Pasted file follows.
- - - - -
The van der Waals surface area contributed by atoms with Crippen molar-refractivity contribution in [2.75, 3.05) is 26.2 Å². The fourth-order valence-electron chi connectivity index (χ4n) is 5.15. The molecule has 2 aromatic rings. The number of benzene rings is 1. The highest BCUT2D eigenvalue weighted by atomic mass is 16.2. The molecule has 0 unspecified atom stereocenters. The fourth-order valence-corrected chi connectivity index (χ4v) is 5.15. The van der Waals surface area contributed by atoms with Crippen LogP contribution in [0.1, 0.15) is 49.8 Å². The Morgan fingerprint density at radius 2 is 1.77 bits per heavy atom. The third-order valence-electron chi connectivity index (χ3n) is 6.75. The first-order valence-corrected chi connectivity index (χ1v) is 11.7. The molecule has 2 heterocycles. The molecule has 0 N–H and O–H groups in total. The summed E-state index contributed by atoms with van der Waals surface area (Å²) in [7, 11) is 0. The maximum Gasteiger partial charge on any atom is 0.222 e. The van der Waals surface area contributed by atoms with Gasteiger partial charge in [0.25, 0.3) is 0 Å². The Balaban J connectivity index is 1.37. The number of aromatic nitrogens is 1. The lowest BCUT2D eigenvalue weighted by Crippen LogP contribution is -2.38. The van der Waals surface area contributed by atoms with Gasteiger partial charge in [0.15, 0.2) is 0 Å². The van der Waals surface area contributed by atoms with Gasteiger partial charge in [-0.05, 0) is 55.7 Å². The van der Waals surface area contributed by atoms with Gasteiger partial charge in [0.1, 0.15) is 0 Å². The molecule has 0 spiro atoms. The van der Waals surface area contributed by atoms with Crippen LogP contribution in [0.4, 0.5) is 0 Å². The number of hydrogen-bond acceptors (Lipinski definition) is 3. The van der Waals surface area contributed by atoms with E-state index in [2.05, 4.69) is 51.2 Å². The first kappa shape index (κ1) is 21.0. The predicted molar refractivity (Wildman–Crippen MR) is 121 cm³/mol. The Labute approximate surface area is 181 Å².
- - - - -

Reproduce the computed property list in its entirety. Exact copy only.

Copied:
The van der Waals surface area contributed by atoms with Crippen molar-refractivity contribution in [2.75, 3.05) is 26.2 Å². The fourth-order valence-electron chi connectivity index (χ4n) is 5.15. The molecule has 2 aromatic rings. The number of benzene rings is 1. The highest BCUT2D eigenvalue weighted by atomic mass is 16.2. The molecule has 0 unspecified atom stereocenters. The fourth-order valence-corrected chi connectivity index (χ4v) is 5.15. The van der Waals surface area contributed by atoms with Crippen LogP contribution in [0.1, 0.15) is 49.8 Å². The Morgan fingerprint density at radius 2 is 1.77 bits per heavy atom. The third-order valence-electron chi connectivity index (χ3n) is 6.75. The first-order valence-corrected chi connectivity index (χ1v) is 11.7. The molecule has 2 heterocycles. The molecule has 0 N–H and O–H groups in total. The summed E-state index contributed by atoms with van der Waals surface area (Å²) in [7, 11) is 0. The maximum Gasteiger partial charge on any atom is 0.222 e. The van der Waals surface area contributed by atoms with Gasteiger partial charge in [0.25, 0.3) is 0 Å². The Balaban J connectivity index is 1.37. The number of aromatic nitrogens is 1. The lowest BCUT2D eigenvalue weighted by Crippen LogP contribution is -2.38. The van der Waals surface area contributed by atoms with Gasteiger partial charge in [0.15, 0.2) is 0 Å². The van der Waals surface area contributed by atoms with Gasteiger partial charge in [-0.05, 0) is 55.7 Å². The van der Waals surface area contributed by atoms with Gasteiger partial charge in [0.1, 0.15) is 0 Å². The molecule has 0 spiro atoms. The van der Waals surface area contributed by atoms with Crippen LogP contribution in [0.4, 0.5) is 0 Å². The number of hydrogen-bond acceptors (Lipinski definition) is 3. The van der Waals surface area contributed by atoms with E-state index in [2.05, 4.69) is 51.2 Å². The first kappa shape index (κ1) is 21.0. The predicted molar refractivity (Wildman–Crippen MR) is 121 cm³/mol. The Labute approximate surface area is 181 Å².